Maria Bailey absent for key Oireachtas meeting

Fine Gael TD withdraws personal injury case against Dean hotel but fallout continues

Fine Gael TD Maria Bailey was absent for a key Oireachtas meeting on Thursday, which she was due to chair, as the fallout from her personal injury case continues.

A meeting of the chairs of all Oireachtas committees was held in Leinster House on Thursday with Taoiseach Leo Varadkar in attendance. The meeting was to discuss the work of the different committees.

Ms Bailey is the head of the Oireachtas Committee on Housing but was also due to chair Thursday's meeting. Fianna Fáil's Pat Casey deputised for her in housing and Fine Gael's Colm Brophy deputised for her in chairing the meeting of committees.

It is understood Mr Casey was not informed he would be needed in the committee until midday, just over two hours before the meeting was due to start.


It comes after the hotel at the centre of the controversy surrounding Ms Bailey’s claim confirmed she had officially withdrawn her case.

Ms Bailey had initiated a personal injuries case in the Circuit Court against the Dean hotel of Harcourt Street, Dublin. She was claiming damages of up to €60,000 over injuries she alleged she suffered to her head, back and hip after falling off a swing in the premises on a night out in 2015.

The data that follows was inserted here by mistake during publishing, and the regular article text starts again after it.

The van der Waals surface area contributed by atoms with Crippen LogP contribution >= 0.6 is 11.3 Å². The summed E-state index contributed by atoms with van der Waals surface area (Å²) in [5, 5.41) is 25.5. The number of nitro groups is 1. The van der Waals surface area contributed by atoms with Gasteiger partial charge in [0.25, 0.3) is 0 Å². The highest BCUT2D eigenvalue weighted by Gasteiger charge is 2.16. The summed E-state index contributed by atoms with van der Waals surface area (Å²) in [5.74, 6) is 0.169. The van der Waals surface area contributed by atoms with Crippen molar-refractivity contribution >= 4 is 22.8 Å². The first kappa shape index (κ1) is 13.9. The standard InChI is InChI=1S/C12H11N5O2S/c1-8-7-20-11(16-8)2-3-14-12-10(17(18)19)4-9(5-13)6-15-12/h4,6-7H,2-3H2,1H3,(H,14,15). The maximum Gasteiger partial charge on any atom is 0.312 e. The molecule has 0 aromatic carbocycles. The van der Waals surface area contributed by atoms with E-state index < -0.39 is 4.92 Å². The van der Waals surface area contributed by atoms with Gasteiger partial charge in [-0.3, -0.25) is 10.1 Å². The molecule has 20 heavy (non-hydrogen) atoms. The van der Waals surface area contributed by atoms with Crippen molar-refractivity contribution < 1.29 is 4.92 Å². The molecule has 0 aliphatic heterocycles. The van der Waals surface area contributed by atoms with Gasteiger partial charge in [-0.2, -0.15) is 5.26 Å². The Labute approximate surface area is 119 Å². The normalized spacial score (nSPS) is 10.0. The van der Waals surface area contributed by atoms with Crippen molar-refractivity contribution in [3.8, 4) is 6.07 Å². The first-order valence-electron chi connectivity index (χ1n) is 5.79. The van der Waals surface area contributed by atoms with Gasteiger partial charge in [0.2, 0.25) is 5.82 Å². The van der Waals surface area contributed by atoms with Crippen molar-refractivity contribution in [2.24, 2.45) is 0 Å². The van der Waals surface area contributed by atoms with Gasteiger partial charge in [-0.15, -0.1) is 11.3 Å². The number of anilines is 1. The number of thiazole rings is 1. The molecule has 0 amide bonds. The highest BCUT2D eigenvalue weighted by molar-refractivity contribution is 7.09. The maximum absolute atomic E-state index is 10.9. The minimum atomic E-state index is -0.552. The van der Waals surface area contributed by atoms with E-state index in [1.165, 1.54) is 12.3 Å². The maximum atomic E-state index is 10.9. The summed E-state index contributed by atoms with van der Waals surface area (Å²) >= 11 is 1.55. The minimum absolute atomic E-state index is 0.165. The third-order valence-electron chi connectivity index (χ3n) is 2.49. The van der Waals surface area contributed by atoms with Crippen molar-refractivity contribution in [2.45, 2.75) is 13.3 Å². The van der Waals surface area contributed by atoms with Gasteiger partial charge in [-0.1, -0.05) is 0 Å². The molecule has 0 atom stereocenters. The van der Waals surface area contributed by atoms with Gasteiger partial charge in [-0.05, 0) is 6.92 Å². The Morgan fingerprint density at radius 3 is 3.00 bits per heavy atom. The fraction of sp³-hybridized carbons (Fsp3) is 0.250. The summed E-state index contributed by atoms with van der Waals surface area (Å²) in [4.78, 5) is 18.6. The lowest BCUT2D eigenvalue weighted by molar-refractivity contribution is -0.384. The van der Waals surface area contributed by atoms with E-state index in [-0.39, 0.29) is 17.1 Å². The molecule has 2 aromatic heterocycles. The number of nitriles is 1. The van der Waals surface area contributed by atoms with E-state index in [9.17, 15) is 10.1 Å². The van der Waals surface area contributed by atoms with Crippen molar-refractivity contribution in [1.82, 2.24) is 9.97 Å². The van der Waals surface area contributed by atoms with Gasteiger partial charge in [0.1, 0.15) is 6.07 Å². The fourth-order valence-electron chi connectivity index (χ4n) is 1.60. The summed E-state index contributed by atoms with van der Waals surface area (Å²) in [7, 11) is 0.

The hotel lodged a full defence of the claim and alleged Ms Bailey (43) had items in both her hands when she sat on the swing.

Political pressure

Following political pressure, the TD announced last weekend that she would withdraw the case.

In a statement on Thursday, Press Up Entertainment Group, which owns the hotel, said a formal Notice of Discontinuance of the case had been filed in the Circuit Court.

“This matter has reached a formal conclusion and we are satisfied with the result,” the statement said. “We now want to fully focus on looking after our guests.”

Asked about the controversy surrounding Ms Bailey, during an RTÉ radio interview on Thursday, former minister for justice Alan Shatter said there were serious questions about the legal advice she received.

“She may have made a bad judgment, we don’t publicly stone people here. I didn’t think it necessary for every member of the Cabinet to excoriate her,” Mr Shatter added.

“There are far more important issues than that at a time when the Defence Forces are in crisis, yet this issue has dominated the airwaves for eight days.”

On Wednesday, Taoiseach Leo Varadkar commissioned an internal review – to be carried out by a senior counsel – to establish “all facts” in relation to Ms Bailey’s personal injuries claim.

Jennifer Bray

Jennifer Bray

Jennifer Bray is a Political Correspondent with The Irish Times